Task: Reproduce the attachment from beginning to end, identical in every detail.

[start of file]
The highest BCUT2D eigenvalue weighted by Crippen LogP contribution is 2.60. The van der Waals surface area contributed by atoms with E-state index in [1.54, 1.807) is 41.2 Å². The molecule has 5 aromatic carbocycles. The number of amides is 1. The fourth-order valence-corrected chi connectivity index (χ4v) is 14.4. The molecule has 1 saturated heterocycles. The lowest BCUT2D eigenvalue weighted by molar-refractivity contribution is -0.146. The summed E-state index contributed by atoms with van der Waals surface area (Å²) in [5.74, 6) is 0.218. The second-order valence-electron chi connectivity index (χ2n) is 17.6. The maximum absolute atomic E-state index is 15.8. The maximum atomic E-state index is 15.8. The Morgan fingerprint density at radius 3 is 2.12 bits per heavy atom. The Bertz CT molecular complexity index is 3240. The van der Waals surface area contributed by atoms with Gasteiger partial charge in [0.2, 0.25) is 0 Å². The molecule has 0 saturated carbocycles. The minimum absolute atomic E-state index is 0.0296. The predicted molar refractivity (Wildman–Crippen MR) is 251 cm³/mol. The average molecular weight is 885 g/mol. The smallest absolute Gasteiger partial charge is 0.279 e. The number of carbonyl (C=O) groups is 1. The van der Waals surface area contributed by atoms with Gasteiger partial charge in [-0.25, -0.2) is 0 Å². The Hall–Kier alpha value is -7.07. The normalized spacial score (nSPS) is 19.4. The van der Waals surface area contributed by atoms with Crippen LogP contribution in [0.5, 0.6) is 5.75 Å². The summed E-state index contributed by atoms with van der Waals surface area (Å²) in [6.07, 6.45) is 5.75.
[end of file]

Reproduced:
The highest BCUT2D eigenvalue weighted by Crippen LogP contribution is 2.60. The van der Waals surface area contributed by atoms with E-state index in [1.54, 1.807) is 41.2 Å². The molecule has 5 aromatic carbocycles. The number of amides is 1. The fourth-order valence-corrected chi connectivity index (χ4v) is 14.4. The molecule has 1 saturated heterocycles. The lowest BCUT2D eigenvalue weighted by molar-refractivity contribution is -0.146. The summed E-state index contributed by atoms with van der Waals surface area (Å²) in [5.74, 6) is 0.218. The second-order valence-electron chi connectivity index (χ2n) is 17.6. The maximum absolute atomic E-state index is 15.8. The maximum atomic E-state index is 15.8. The Morgan fingerprint density at radius 3 is 2.12 bits per heavy atom. The Bertz CT molecular complexity index is 3240. The van der Waals surface area contributed by atoms with Gasteiger partial charge in [0.2, 0.25) is 0 Å². The molecule has 0 saturated carbocycles. The minimum absolute atomic E-state index is 0.0296. The predicted molar refractivity (Wildman–Crippen MR) is 251 cm³/mol. The average molecular weight is 885 g/mol. The smallest absolute Gasteiger partial charge is 0.279 e. The number of carbonyl (C=O) groups is 1. The van der Waals surface area contributed by atoms with Gasteiger partial charge in [-0.25, -0.2) is 0 Å². The Hall–Kier alpha value is -7.07. The normalized spacial score (nSPS) is 19.4. The van der Waals surface area contributed by atoms with Crippen LogP contribution in [0.5, 0.6) is 5.75 Å². The summed E-state index contributed by atoms with van der Waals surface area (Å²) in [6.07, 6.45) is 5.75.